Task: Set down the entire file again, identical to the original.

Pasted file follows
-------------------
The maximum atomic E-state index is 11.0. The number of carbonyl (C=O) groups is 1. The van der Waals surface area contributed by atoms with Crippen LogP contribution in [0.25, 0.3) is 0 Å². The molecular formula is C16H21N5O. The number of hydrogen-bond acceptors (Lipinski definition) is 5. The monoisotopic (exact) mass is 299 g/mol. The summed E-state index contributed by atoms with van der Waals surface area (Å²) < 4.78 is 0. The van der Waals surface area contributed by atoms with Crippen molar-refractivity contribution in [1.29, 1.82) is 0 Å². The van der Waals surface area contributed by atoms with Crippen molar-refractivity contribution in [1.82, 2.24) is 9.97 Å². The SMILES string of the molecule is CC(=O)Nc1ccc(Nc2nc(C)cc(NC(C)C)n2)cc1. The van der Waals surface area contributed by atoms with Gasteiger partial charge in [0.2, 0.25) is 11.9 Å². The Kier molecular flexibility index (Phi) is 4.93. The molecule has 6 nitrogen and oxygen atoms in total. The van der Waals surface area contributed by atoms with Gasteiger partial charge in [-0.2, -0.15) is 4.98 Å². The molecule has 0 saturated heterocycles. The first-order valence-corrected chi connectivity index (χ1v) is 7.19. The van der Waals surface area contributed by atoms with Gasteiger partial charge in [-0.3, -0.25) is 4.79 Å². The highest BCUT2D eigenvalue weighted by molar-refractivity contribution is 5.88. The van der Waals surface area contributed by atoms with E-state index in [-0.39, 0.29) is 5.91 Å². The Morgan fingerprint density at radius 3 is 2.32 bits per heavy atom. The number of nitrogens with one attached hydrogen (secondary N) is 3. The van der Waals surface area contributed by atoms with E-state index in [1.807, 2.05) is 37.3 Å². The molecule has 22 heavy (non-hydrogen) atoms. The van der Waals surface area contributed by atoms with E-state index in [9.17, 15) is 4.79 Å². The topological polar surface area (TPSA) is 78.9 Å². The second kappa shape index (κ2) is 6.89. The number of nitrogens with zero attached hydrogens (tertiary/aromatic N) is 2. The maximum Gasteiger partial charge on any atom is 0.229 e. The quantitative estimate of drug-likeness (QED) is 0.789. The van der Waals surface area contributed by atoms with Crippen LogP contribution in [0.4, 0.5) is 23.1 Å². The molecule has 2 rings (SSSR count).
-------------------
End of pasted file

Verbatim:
The maximum atomic E-state index is 11.0. The number of carbonyl (C=O) groups is 1. The van der Waals surface area contributed by atoms with Crippen LogP contribution in [0.25, 0.3) is 0 Å². The molecular formula is C16H21N5O. The number of hydrogen-bond acceptors (Lipinski definition) is 5. The monoisotopic (exact) mass is 299 g/mol. The summed E-state index contributed by atoms with van der Waals surface area (Å²) < 4.78 is 0. The van der Waals surface area contributed by atoms with Crippen molar-refractivity contribution in [1.29, 1.82) is 0 Å². The van der Waals surface area contributed by atoms with Crippen molar-refractivity contribution in [1.82, 2.24) is 9.97 Å². The SMILES string of the molecule is CC(=O)Nc1ccc(Nc2nc(C)cc(NC(C)C)n2)cc1. The van der Waals surface area contributed by atoms with Gasteiger partial charge in [0.2, 0.25) is 11.9 Å². The Kier molecular flexibility index (Phi) is 4.93. The molecule has 6 nitrogen and oxygen atoms in total. The van der Waals surface area contributed by atoms with Gasteiger partial charge in [-0.2, -0.15) is 4.98 Å². The molecule has 0 saturated heterocycles. The first-order valence-corrected chi connectivity index (χ1v) is 7.19. The van der Waals surface area contributed by atoms with Gasteiger partial charge in [-0.3, -0.25) is 4.79 Å². The highest BCUT2D eigenvalue weighted by molar-refractivity contribution is 5.88. The van der Waals surface area contributed by atoms with E-state index in [-0.39, 0.29) is 5.91 Å². The Morgan fingerprint density at radius 3 is 2.32 bits per heavy atom. The number of nitrogens with one attached hydrogen (secondary N) is 3. The van der Waals surface area contributed by atoms with E-state index in [1.807, 2.05) is 37.3 Å². The molecule has 22 heavy (non-hydrogen) atoms. The van der Waals surface area contributed by atoms with E-state index in [9.17, 15) is 4.79 Å². The topological polar surface area (TPSA) is 78.9 Å². The second kappa shape index (κ2) is 6.89. The number of nitrogens with zero attached hydrogens (tertiary/aromatic N) is 2. The maximum Gasteiger partial charge on any atom is 0.229 e. The quantitative estimate of drug-likeness (QED) is 0.789. The van der Waals surface area contributed by atoms with Crippen LogP contribution in [0.4, 0.5) is 23.1 Å². The molecule has 2 rings (SSSR count).